Kyshoen Jarrett may be the definition of versatility. The Virginia Tech defensive back says he can play any number of positions on both defense and special teams.
Don't let Kyshoen Jarrett's size fool you. He can make some monstrous hits on the football field.
Head coach Jay Gruden knew very well about this before the Redskins took him with the No. 181 pick in the 2015 NFL Draft.
Check out these photos of Virginia Tech defensive back Kyshoen Jarrett, the 181st pick in the 2015 NFL Draft.
"A little bit undersized for a safety, he's 5-foot-10 but when he brings it, he brings it," he told the media Saturday. "He's a tough guy. I think he's going to be very good on special teams and he's going to have to try to work his way into the lineup. But, very physical player, very productive player at Virginia Tech, and we like what we saw on tape. And we like his demeanor and the way he plays. Physically tough, makes up for not being 6-foot-2 or 6-foot-1 by his physical toughness and his ability to play special teams."
Over his final three seasons at the ACC school, Jarrett started 38 games.
His senior season was the best statistically, as he recorded a team-high 98 tackles along with five passes defensed and three interceptions, two of which came against an Ohio State team that would go on to win the National Championship.
All those minutes logged has Jarrett experienced in several different situations.
"I can play in the box. I can play the post. I have range as a free safety, play in the box as a strong safety," he said. "I can be a nickelback, a cornerback. I can return punts. I could do any type of special teams. I feel like I'm a very versatile player coming out of Virginia Tech and I'm happy that the Washington Redskins are allowing me to display those talents within their system."
And while special teams is sometimes viewed as a less desirable unit on which to play, Jarrett doesn't see it that way.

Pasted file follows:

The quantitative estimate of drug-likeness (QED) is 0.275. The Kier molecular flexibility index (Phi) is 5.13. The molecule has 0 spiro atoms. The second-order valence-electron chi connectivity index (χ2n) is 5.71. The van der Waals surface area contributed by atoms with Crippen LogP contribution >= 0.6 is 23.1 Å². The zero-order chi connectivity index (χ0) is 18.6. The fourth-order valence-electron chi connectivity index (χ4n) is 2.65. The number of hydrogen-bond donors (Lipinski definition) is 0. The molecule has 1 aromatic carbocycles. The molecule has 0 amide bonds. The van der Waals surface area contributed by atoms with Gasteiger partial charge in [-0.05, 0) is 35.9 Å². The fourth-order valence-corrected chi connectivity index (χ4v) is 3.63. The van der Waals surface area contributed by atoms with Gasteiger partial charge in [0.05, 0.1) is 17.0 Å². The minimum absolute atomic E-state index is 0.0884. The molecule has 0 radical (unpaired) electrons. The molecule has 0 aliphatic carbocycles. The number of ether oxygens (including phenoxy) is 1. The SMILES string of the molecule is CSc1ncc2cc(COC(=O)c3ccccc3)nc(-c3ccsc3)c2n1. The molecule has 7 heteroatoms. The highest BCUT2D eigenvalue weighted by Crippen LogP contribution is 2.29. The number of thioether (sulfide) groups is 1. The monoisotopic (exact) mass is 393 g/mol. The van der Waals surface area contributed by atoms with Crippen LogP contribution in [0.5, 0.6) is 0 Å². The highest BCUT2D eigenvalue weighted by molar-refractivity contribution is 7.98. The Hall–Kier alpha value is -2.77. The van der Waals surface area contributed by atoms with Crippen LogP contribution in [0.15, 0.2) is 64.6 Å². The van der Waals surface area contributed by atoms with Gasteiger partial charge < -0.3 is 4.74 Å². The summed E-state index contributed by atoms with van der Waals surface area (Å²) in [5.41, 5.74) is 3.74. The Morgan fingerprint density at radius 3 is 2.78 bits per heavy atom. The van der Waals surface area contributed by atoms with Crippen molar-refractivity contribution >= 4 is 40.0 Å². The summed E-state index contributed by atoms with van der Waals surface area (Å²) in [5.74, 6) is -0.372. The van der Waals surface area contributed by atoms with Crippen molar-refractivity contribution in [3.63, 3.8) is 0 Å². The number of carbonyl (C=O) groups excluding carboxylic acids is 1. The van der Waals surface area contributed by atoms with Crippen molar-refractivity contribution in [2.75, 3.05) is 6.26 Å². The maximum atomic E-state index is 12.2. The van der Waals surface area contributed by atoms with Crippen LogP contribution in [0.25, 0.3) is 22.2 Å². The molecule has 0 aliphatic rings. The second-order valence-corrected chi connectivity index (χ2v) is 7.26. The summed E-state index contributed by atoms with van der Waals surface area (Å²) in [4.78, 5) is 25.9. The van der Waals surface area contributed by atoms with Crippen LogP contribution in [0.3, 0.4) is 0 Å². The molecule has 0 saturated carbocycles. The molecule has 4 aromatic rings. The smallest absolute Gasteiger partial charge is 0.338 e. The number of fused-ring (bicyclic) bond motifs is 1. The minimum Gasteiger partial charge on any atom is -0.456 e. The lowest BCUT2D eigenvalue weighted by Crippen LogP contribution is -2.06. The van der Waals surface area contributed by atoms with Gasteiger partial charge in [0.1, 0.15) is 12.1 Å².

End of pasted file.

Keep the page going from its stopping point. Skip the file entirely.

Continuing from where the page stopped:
In fact, with return experience as well, he sees it as a chance to get closer to the ball more often.
"If I am a punt renter or a kick returner, I can do stuff like that," he said. "I just loving running down and attacking the ball. Being able to make plays, I can change the game. I believe I have the ability to be a core special teams guy. Whatever I do, I'm going to attack that head on."
Virginia Tech head coach Frank Beamer extended Jarrett's hunger to make plays on special teams.
"Coming out of Virginia Tech and the term 'Beamer Ball' means so much there, Coach Frank Beamer, he loves his special teams," Jarrett said. "You begin to grow a passion with special teams. Anybody who comes out of Virginia Tech will do special teams automatically because it's something that's instilled in you when you first walk in the door."
With the Redskins, Jarrett is going to be asked to contribute to special teams from the get-go.
"Well, our special teams has not been very good the last couple years and it's an area that we have to improve," Gruden said. "You really only improve special teams by improving your depth and when your depth becomes improved then your special teams becomes improved. And the type of mentality that these guys have to have that Evan Spencer has, that Spaight has, that Kyshoen has, I think these are good fits for us and they're going to come in and they know on Day 1 and know that [it is] 'special teams one, position number two,' that's the way you crack into the lineup."